For most of the summer, except when I was traveling, I had a regular schedule to my days. I usually started with an early morning walk to Starbucks with my little dog Romey (whom, while I got my coffee enjoyed a cookie from his friend Steve who is always there before 6am, leaving a cookie by the pole where I tie Romey if we arrive too late). Then we headed home to do some reading before hitting the computer to continue the work on advancing the 4-H Thriving Model.
Most days I looked up from my computer near 10 or 11 am, and needing a break, Romey and I headed back to Starbucks (this time across the field rather than the long way around) for a second cup of coffee to sit and think through the morning’s work and make a plan as to where we needed to head next. But as summer turned into fall, it was later and later before I headed back for that second cup of coffee – everything in the morning was taking more time and thought to accomplish before I felt I could take a break.
And so it was that I found myself as September rolled around, arriving for my second cup of coffee closer to 3pm than 11am. Never mind, though. I enjoyed the break whenever it came, and one particular day tucked a new book in my backpack as I headed across the field – a new consensus study report from the National Academies that I had eagerly been awaiting entitled The Promise of Adolescence: Realizing Opportunity for All Youth.
At Starbucks I got my late coffee, and tucked into a quiet corner to dive into my new book. And then…before I finished the first page, a ka-zillion girls came in, enjoying their stop for a treat on the way home from the middle school up the road. My quiet reading corner was assaulted with giggles, texts, and frappacinos, shattering my usual quiet reading time. School had started.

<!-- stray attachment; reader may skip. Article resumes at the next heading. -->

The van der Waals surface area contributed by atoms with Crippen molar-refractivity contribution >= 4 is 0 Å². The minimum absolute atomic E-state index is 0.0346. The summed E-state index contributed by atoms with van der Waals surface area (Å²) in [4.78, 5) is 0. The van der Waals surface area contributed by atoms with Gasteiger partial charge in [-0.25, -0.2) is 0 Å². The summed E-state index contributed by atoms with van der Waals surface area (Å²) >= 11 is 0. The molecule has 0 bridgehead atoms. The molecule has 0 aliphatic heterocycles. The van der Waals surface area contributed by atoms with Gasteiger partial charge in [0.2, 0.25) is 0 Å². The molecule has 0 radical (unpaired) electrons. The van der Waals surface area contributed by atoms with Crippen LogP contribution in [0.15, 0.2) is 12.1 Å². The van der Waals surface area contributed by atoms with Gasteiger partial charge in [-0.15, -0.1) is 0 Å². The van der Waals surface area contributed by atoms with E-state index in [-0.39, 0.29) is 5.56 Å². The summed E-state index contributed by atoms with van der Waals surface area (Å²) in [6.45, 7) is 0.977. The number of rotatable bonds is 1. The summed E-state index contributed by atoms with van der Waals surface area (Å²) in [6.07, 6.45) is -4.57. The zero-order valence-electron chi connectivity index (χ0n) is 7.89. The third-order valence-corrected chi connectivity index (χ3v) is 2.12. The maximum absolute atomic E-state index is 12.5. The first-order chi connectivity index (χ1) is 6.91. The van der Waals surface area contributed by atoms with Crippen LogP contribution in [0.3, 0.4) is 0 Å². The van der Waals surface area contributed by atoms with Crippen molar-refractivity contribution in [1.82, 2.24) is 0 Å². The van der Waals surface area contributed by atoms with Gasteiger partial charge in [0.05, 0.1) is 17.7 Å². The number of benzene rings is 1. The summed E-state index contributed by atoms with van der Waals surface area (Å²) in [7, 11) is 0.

Here I was wanting to read about the promise of adolescence while at the same time being quite annoyed by the abundance of adolescents around me! The irony of my irritation was not lost on me. When I realized the reality of the situation, I invited some of the girls to share my table, which they did with sweet smiles, and healthy chatter of school, activities, friends, and families. It was a lesson in remembering what our work is all about!
But about the book… it is written by the Committee on the Neurobiological and Socio-Behavioral Science of Adolescent Development and its Applications, with the assignment to “synthesize these exciting advances in the science of adolescent development and draw out their implications for the social systems charged with helping all adolescents flourish.” Of note is the statement that this knowledge “has not yet penetrated the everyday understanding of informed citizens and policy makers, including many who serve young people.”
Indeed it is a rich and complex time of scientific discovery in child and adolescent developmental science; science that must inform our everyday practice as we work together to help youth thrive. As the youth development program of the Extension Service, 4-H practitioners have an obligation to bring the emerging science in child and adolescent development from the university to the people with whom we work. And with so much unfolding about youth development, this obligation is perhaps more important than ever.
So look forward to more on the topic of the promise of adolescence as we head into the 4-H year. I’ll share what I am learning with the hope that you as practitioners can turn that learning into practice. As we do, I invite your feedback (and blog posts!) on how you are using the information to help youth thrive.
Until then. Thriving on,